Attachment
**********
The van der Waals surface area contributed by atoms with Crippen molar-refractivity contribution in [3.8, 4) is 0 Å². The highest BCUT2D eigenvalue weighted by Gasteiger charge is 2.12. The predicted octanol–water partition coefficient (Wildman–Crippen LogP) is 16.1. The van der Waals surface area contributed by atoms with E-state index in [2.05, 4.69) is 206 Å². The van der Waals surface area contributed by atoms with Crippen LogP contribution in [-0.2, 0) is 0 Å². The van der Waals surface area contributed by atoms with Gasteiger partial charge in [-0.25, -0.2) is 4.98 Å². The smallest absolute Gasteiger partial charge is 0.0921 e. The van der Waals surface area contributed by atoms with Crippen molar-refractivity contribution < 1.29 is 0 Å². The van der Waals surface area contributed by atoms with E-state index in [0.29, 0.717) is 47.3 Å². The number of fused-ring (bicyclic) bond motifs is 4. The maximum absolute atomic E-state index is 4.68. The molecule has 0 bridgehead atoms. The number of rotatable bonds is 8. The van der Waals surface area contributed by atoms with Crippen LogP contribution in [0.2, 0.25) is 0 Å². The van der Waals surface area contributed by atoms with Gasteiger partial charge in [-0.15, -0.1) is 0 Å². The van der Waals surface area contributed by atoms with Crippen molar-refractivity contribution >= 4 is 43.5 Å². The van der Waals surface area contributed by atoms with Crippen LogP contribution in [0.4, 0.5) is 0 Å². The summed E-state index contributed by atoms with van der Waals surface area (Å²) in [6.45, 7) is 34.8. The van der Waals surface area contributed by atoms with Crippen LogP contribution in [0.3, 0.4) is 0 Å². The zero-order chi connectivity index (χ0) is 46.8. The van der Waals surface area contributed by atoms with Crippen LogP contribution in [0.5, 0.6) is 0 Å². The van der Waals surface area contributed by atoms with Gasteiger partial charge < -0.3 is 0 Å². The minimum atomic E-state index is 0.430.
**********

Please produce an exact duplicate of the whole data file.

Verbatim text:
The van der Waals surface area contributed by atoms with Crippen molar-refractivity contribution in [3.8, 4) is 0 Å². The highest BCUT2D eigenvalue weighted by Gasteiger charge is 2.12. The predicted octanol–water partition coefficient (Wildman–Crippen LogP) is 16.1. The van der Waals surface area contributed by atoms with E-state index in [2.05, 4.69) is 206 Å². The van der Waals surface area contributed by atoms with Crippen LogP contribution in [-0.2, 0) is 0 Å². The van der Waals surface area contributed by atoms with Gasteiger partial charge in [-0.25, -0.2) is 4.98 Å². The smallest absolute Gasteiger partial charge is 0.0921 e. The van der Waals surface area contributed by atoms with Crippen molar-refractivity contribution < 1.29 is 0 Å². The van der Waals surface area contributed by atoms with E-state index in [0.29, 0.717) is 47.3 Å². The number of fused-ring (bicyclic) bond motifs is 4. The maximum absolute atomic E-state index is 4.68. The molecule has 0 bridgehead atoms. The number of rotatable bonds is 8. The van der Waals surface area contributed by atoms with Crippen LogP contribution in [0.2, 0.25) is 0 Å². The van der Waals surface area contributed by atoms with Gasteiger partial charge in [-0.15, -0.1) is 0 Å². The van der Waals surface area contributed by atoms with Crippen molar-refractivity contribution >= 4 is 43.5 Å². The van der Waals surface area contributed by atoms with Crippen LogP contribution in [0.4, 0.5) is 0 Å². The summed E-state index contributed by atoms with van der Waals surface area (Å²) in [6.45, 7) is 34.8. The van der Waals surface area contributed by atoms with Crippen LogP contribution in [0.3, 0.4) is 0 Å². The zero-order chi connectivity index (χ0) is 46.8. The van der Waals surface area contributed by atoms with Crippen LogP contribution in [0.5, 0.6) is 0 Å². The van der Waals surface area contributed by atoms with Gasteiger partial charge < -0.3 is 0 Å². The minimum atomic E-state index is 0.430.